“Dapper Bruce Lafitte” was born Bruce Davenport but assumed the name of the housing project where he grew up. A self-taught artist who began drawing as a five year old, he created hieroglyphic - like depictions of high school marching bands in response to the ominous quiet of Nola's deserted post - Katrina neighborhoods. As street life returned, his obsessive bird's-eye views morphed into complex, quilt-like compositions of streets, parks and byways populated by Mardi Gras Indians and colorful indigenous figures. Laced with scribbled social critiques and self-praise, his eloquently pithy works are now internationally exhibited and represented in major art collections. ~Bookhardt / John T. Scott: His Legacy: Prints and Sculpture by John T. Scott; R.I.P. Bruce A. Davenport, Jr.: Artwork by Dapper Bruce Lafitte, Through Sept. 23, 2017, Arthur Roger Gallery, 432 Julia St. 522-1999.

Sunday, August 13, 2017

Gertjejansen's "Faith & Reason" at Callan

In 1904, the great French cinema pioneer, Georges Méliès, released his fantastic silent film classic, The Impossible Voyage, about a farcically misguided scientific expedition to the sun. Although an amazing innovator himself, Méliès portrayed science as a disorienting force that always took people back to the same old human foibles in a new form. Doyle Gertjejansen's fantastical abstract paintings in this Faith & Reason show express no pointed opinions, but they do in some ways reflect the disorientation posed by technological advances happening at a faster pace than most people can possibly assimilate. What we see suggests a floating world where bits and pieces of the planet we inhabit seem to levitate and share space with the marks and brush strokes that have traditionally been used to depict what we see around us. That slippery relationship between the real world and the techniques people have used to depict it is the implicit underlying subject of this whimsical painterly investigation.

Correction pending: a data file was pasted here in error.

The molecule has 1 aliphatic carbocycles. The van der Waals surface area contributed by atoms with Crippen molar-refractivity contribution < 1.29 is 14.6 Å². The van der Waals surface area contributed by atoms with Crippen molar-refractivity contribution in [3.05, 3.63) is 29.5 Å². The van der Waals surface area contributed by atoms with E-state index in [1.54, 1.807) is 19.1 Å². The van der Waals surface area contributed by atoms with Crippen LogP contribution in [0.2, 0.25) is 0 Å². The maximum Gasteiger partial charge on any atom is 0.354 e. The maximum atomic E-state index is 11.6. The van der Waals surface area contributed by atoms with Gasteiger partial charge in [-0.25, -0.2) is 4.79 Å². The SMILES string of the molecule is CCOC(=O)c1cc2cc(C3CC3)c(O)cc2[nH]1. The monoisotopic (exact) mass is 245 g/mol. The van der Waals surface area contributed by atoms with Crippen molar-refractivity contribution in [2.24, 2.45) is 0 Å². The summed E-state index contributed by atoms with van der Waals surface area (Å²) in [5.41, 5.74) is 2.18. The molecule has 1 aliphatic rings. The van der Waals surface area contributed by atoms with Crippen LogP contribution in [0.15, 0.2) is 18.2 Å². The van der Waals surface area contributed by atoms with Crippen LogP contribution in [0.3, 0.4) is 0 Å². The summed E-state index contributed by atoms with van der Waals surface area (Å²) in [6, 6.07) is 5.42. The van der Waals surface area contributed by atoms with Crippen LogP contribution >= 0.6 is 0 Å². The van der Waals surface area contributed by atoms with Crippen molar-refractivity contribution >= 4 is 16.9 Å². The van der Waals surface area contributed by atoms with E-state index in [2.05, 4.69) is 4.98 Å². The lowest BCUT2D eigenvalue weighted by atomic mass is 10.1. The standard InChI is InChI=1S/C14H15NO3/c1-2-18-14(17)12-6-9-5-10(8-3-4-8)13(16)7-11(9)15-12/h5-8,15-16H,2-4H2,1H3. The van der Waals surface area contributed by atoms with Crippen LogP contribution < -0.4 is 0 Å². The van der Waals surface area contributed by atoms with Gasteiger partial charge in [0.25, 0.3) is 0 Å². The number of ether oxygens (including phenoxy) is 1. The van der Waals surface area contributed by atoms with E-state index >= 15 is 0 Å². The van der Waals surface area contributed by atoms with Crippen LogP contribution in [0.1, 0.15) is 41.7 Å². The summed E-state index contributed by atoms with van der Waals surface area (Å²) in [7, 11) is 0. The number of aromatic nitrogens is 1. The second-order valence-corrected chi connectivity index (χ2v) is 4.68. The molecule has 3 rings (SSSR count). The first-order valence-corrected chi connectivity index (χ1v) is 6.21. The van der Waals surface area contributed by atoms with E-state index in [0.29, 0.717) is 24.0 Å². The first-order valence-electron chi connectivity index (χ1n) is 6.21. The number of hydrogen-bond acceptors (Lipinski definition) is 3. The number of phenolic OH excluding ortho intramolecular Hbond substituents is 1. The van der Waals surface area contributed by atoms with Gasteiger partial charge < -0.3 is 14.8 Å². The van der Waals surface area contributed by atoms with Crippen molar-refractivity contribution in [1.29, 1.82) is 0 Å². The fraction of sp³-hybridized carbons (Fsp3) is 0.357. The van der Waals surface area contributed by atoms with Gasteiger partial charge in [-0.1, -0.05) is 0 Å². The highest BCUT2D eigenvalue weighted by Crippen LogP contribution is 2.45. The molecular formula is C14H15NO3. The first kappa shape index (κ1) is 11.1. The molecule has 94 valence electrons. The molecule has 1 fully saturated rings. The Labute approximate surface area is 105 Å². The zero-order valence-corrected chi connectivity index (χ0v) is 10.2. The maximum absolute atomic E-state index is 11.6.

Petroglyph 2, left, is emblematic for the way it recalls his longtime obsession with continental topography via its suggestions of flinty mountain ranges, verdant forests and dark crimson lava flows punctuated with fat, gloopy brush strokes, as if a dissatisfied creator god had decided to paint over parts of a newly minted planet. In Aztec, above left, those dense physical structures seem to have been distilled into a floating realm of cryptic symbols that resonate the ominous incantations of long dead languages – but the title piece, Faith and Reason 2, top, is as buoyant as a Latin jazz riff where dense clusters of blue notes and hot brassy jazz stanzas contrapuntally defined by free-form percussive undulations. Gertjejansen's emphasis on basic mark making harks to the origins of our long, strange trip into an ever more elaborate mass-mediated mirror maze of endless electronically reproduced imagery where digital technology and virtual reality are really just the latest, most turbocharged examples of humanity's long history of messing with stuff that ends up messing with our own heads in the process.  ~Bookhardt / Doyle Gertjejansen: Faith & Reason II, Through Sept. 20th, Callan Contemporary, 518 Julia St., 525-0518;

Sunday, August 6, 2017

The Tower Fantasy Instagram Project

It is widely assumed that architecture is all about form and function, whereas visual art is inspired by more subjective notions of truth, beauty and the sublime. Buildings provide shelter while visual art nurtures our inner lives, but sometimes iconic structures like the Colosseum, or the Eiffel Tower, inspire reverie no less than Leonardo's Mona Lisa or Bottecelli's Birth of Venus. Italian proto-surrealist Giorgio De Chirico fused architecture and dreams in his paintings of plazas with mysterious towers, and architects later returned the favor with our own De Chirico-inspired Piazza d'Italia on Poydras Street. Yet, the recent social media celebrity status attained by our most famous abandoned skyscraper, the Plaza Tower, seems startling. How did that happen? And should we be surprised?